|SPACE TODAY ONLINE Covering Space From Earth to the Edge of the Universe|
|Cover||Rockets||Satellites||Shuttles||Stations||Astronauts||Solar System||Deep Space||History||Global Links|
Asteroids of the Solar System
Dawn To Orbit Vesta and Ceres
A NASA deep space probe named Dawn, which was to have been launched in June 2006 on a path that would have carried it into orbit around the two largest asteroids in the Solar System, and was cancelled in March 2006, was then reinstated later that month.
Click to enlarge NASA artist concept of
Dawn with Vesta and Ceres
The deep space probe now is expected to be launched in Summer 2007. If so, the craft then could arrive at Vesta in 2011 and Ceres in 2015.
Unfortunately, after years of preparing for a June 2006 launch, NASA cancelled the Dawn mission in March 2006.
Dawn would have flown for nine years on its journey to orbit the two most massive asteroids known, Vesta and Ceres. Those two "baby planets," located in the main Asteroid Belt between Mars and Jupiter, are very different from each other, yet both contain tantalizing clues about the formation of the Solar System.
Using the same set of instruments to observe these two bodies, Dawn would have improved human understanding of how planets formed during the earliest epoch of the Solar System.
Ceres has a primitive surface, water-bearing minerals, and possibly a very weak atmosphere and frost.The mission would have determined these pre-planets' physical attributes, such as shape, size, mass, craters and internal structure, and study more complex properties such as composition, density and magnetism.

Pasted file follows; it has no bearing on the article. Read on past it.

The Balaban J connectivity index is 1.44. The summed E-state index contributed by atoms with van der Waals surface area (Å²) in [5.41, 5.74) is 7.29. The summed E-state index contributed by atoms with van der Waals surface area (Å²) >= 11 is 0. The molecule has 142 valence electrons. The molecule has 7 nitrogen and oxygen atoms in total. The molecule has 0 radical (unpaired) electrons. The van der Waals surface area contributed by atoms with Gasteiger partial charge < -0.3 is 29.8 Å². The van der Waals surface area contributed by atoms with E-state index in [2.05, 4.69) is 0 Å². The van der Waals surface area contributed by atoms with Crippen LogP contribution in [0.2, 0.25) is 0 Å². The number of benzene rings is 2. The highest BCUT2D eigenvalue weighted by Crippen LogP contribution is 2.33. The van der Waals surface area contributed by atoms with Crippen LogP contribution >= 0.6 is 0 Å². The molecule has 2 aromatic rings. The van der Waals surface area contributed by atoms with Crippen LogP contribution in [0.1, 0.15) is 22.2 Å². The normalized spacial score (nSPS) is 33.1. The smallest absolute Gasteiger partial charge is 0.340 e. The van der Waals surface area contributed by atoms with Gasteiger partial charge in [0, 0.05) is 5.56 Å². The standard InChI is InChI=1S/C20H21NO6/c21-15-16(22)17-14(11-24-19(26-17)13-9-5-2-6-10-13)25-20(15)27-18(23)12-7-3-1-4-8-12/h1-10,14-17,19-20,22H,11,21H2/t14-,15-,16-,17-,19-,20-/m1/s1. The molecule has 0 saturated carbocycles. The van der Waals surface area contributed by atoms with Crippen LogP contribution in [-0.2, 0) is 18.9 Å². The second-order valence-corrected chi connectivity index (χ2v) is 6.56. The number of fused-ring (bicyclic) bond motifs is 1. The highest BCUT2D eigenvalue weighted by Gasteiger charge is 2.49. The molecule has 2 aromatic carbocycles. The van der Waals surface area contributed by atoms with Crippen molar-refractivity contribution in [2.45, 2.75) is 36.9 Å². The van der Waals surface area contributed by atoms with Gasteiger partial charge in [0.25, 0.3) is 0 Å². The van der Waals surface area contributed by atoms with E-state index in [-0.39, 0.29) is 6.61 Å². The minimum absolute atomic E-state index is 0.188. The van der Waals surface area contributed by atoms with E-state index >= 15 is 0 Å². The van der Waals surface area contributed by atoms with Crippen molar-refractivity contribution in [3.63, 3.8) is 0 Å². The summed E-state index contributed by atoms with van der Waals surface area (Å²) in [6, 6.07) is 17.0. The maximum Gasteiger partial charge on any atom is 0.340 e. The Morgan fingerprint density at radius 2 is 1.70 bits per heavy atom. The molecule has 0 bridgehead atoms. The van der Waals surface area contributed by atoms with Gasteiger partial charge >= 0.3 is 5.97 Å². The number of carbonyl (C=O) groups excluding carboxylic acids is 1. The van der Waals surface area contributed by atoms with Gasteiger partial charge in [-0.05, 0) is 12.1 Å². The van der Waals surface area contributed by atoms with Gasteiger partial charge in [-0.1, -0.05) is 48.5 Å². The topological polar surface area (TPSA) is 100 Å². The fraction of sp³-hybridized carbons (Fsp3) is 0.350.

Vesta is a dry body that has been resurfaced by basaltic lava flows, and may have an early magma ocean like Earth's Moon. Like the Moon, it has been hit many times by smaller space rocks, and these impacts have sent out meteorites at least five times in the last 50 million years.
Dawn would have powered itself across deep space with the ion-propulsion technology NASA pioneered in the Deep Space 1 spacecraft. During its nine-year journey through the Asteroid Belt, Dawn would have rendezvoused with Vesta and Ceres, orbiting from as high as 500 miles to as low as 62 miles above the surface of each.
Ceres and Vesta are two of the largest unexplored worlds in our Solar System. We would have learned about early planet formation in ways that wouldn't have been possible before Dawn.
Orbital Sciences Corporation of Dulles, Virginia, built the Dawn spacecraft, the first interplanetary probe it had constructed for the space agency.
NASA had selected the Dawn mission -- from among 26 proposals in 2001 -- to be part of NASA's Discovery program managed by the space agency's Jet Propulsion Laboratory, Pasadena, Caliornia. JPL, a division of the California Institute of Technology in Pasadena, managed Dawn for NASA's Office of Space Science, Washington, D.C.
The Discovery program emphasizes low-cost, highly-focused science missions. Discovery spacecraft must stay within the program's development limit of $299 million. Dawn went over.
Other Discovery missions have included Near/Shoemaker, Mars Pathfinder, Lunar Prospector, Stardust, Genesis, Deep Impact and Messenger. Aspera-3 and NetLander are under development. The Stardust mission returned to Earth in January 2006 with samples of comet dust.
NASA JPL Dawn website
UCLA Info on Dawn and Images
Ceres -- A Texas-Sized Space Rock
NASA's Discovery Program
Jet Propulsion Laboratory
JPL Feature Stories
Alphabetical list of minor planet names
Asteroid Orbit Diagrams
NASA's Spaceflight and Research Centers
Asteroids main page
|Read more about the Solar System . . .|
|Solar System index||STO Cover||Search STO||Questions|
|Top of this page||About STO||Feedback|